An encouragement: Soup stock

Soup! A foundation of winter food in our house for sure.

I’m a huge proponent of making one’s own soup stock. It costs pretty much nothing and if you start with your own yummy stock it’s very hard to make a soup that’s not also yummy (as well as being free of excess salt and preservatives and who knows what else). It’s also really easy, since it’s more a general technique than a recipe and it doesn’t need any special equipment. It does take a number of hours but the active time is very minimal.

First, save up some chicken (…duck, turkey) bones. Chuck them in a ziploc and toss them in the freezer. A friend once added the brilliant notion of also tossing parmesan rinds in there — definitely do that if you have any.

Once you have some bones and a longish afternoon, it’s time to make stock.

Put all the bones in a big pot and cover them with water.

Chicken stock - start

While the pot comes to a boil, poke through your veggie bin and pull out any or all of these according to your taste and whatever’s in the bin: carrots, celery, celeriac, onions, shallots, garlic, mushrooms. How much? Not a lot. Some. Doesn’t matter much. A carrot or two, an onion or two, a few cloves of garlic. Whatever strikes your fancy. They don’t have to be lively fresh veggies — elderly limp-ish ones will do.

Chicken stock - chopped veggies

Wash them, cut them up roughly (no need to peel) and toss them in the pot too.

Chicken stock - with veggies

Add some seasonings. I usually put maybe a dozen peppercorns, some savory (a teaspoonish pinch in my very large pot), some thyme (another teaspoonish pinch) and a small pinch of rosemary. Sage is nice too. But again, whatever strikes your fancy and/or whatever’s handy in the cupboard.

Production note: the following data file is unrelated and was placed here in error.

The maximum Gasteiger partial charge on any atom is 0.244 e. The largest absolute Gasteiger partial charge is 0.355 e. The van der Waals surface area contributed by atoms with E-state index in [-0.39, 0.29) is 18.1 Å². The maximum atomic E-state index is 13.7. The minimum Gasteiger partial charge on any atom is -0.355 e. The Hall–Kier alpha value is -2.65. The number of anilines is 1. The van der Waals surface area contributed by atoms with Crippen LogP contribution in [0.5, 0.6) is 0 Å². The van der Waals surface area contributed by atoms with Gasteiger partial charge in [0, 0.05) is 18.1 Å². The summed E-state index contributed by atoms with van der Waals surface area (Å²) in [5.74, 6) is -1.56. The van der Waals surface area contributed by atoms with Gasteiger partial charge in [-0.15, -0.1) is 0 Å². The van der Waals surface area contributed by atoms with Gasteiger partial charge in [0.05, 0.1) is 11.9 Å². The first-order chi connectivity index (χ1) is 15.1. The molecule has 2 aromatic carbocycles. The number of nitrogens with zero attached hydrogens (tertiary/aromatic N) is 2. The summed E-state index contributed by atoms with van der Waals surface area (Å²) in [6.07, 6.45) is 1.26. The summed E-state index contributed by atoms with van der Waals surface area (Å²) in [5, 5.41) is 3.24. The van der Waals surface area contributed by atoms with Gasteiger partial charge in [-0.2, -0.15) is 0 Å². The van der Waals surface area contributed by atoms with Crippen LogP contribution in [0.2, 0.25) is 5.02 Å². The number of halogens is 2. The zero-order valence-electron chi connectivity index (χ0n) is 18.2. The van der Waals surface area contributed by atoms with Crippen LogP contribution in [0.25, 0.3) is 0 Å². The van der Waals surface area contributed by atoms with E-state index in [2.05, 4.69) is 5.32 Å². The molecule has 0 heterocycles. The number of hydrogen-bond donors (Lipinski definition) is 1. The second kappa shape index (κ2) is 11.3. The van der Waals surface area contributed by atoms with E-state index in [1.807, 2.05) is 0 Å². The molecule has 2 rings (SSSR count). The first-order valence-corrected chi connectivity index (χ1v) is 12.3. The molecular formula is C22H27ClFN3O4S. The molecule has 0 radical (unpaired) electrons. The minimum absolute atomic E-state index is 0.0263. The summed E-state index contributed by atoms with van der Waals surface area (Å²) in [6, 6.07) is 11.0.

Once the pot boils, put the lid on and turn it waaaaay down. You want to keep it boiling gently but not at the point where it might boil over or otherwise cause you to pay attention to it. You want a nice quiet simmer so you can stir it once an hour or so and go about your business the rest of the time.

Chicken stock - mid-boil

So yeah, stir it once an hour or so. At this point your house will smell strongly of yum and your stomach will rumble so make a sandwich or something.

At some point you have to declare it done. In our house this happens in one of two ways: either I notice the chicken vertebrae have totally disarticulated and I’m sure no further goodness will boil out of the bones, or I get really bored and declare it done just because.

Now comes the only boring part: getting all the icky bones and drowned veggies out of the actual soup. I usually get a strainer and a second large pot and pour or ladle the soup and bones through the strainer and into the second pot.

Chicken stock - straining

When the strainer fills up, dump it in the green bin & repeat. Take the garbage out right away because it’ll stink really quickly, but make sure it’s safe from raccoons because they LOVE this stuff. Don’t even think about eating the veggies; they’ve given their all at this point.

Now you’ve got a pot full of soup stock, hurray! Except it’ll have a layer of fat on top.

Chicken stock - strained

You can either cool it off a bit put it away right away, in which case the fat will rise to the top in whatever containers you’re using, or you can leave it overnight in the fridge and skim the fat off before putting it into containers.

Chicken stock - skimmed

Either way it’ll keep for a short while in the fridge and approximately forever in the freezer.

Chicken stock - packaged

Then whenever you get sick all you need to do is pull out a container of stock, some salt (I never salt my stock so whatever soup I’m making will need salt) and some noodles and there you are, chicken noodle soup. Or for a quick dinner: container of stock, finely chopped random fridge vegetables and/or meat, bit of cream, cook it, done.

Oh! I should mention that homemade stock will gel when cooled. It may also still have a little fat in it or seasonings that settle to the bottom. This grosses some people out (my husband for one) but it’s totally normal. Actually the gelling is very convenient because nice thick soup is less likely to leak out of its container if you take some to work to heat up for lunch.

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